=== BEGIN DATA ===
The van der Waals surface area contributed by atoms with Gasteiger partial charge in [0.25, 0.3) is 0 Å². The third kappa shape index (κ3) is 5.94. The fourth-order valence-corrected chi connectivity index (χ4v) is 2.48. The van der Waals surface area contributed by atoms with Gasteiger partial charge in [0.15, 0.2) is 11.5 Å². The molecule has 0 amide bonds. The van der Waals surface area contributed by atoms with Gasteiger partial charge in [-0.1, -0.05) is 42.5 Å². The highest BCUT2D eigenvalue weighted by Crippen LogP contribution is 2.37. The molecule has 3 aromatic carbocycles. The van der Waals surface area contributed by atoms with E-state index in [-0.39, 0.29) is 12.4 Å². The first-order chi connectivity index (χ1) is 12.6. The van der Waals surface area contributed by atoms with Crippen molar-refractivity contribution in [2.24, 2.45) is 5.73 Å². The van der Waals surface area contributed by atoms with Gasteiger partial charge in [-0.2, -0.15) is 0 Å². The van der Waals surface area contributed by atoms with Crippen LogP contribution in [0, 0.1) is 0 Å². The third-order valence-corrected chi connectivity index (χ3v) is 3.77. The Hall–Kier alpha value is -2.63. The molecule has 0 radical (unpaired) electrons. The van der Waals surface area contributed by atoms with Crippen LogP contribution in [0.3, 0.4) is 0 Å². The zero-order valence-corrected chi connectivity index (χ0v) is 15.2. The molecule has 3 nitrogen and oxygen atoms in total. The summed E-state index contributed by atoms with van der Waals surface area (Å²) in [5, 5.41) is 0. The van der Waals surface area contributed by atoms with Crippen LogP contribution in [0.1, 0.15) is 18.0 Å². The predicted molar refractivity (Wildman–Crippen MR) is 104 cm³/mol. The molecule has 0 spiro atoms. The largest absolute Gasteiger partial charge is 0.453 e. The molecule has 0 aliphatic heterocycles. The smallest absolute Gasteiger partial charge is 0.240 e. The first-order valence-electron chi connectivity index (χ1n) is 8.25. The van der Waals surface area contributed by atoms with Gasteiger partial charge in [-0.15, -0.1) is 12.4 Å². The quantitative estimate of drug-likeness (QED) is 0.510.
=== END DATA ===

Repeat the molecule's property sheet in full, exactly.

The van der Waals surface area contributed by atoms with Gasteiger partial charge in [0.25, 0.3) is 0 Å². The third kappa shape index (κ3) is 5.94. The fourth-order valence-corrected chi connectivity index (χ4v) is 2.48. The van der Waals surface area contributed by atoms with Gasteiger partial charge in [0.15, 0.2) is 11.5 Å². The molecule has 0 amide bonds. The van der Waals surface area contributed by atoms with Gasteiger partial charge in [-0.1, -0.05) is 42.5 Å². The highest BCUT2D eigenvalue weighted by Crippen LogP contribution is 2.37. The molecule has 3 aromatic carbocycles. The van der Waals surface area contributed by atoms with E-state index in [-0.39, 0.29) is 12.4 Å². The first-order chi connectivity index (χ1) is 12.6. The van der Waals surface area contributed by atoms with Crippen molar-refractivity contribution in [2.24, 2.45) is 5.73 Å². The van der Waals surface area contributed by atoms with Gasteiger partial charge in [-0.2, -0.15) is 0 Å². The van der Waals surface area contributed by atoms with Crippen LogP contribution in [0, 0.1) is 0 Å². The third-order valence-corrected chi connectivity index (χ3v) is 3.77. The Hall–Kier alpha value is -2.63. The molecule has 0 radical (unpaired) electrons. The van der Waals surface area contributed by atoms with Crippen LogP contribution in [0.3, 0.4) is 0 Å². The zero-order valence-corrected chi connectivity index (χ0v) is 15.2. The molecule has 3 nitrogen and oxygen atoms in total. The summed E-state index contributed by atoms with van der Waals surface area (Å²) in [5, 5.41) is 0. The van der Waals surface area contributed by atoms with Crippen LogP contribution in [0.1, 0.15) is 18.0 Å². The predicted molar refractivity (Wildman–Crippen MR) is 104 cm³/mol. The molecule has 0 spiro atoms. The largest absolute Gasteiger partial charge is 0.453 e. The molecule has 0 aliphatic heterocycles. The smallest absolute Gasteiger partial charge is 0.240 e. The first-order valence-electron chi connectivity index (χ1n) is 8.25. The van der Waals surface area contributed by atoms with Gasteiger partial charge in [-0.15, -0.1) is 12.4 Å². The quantitative estimate of drug-likeness (QED) is 0.510.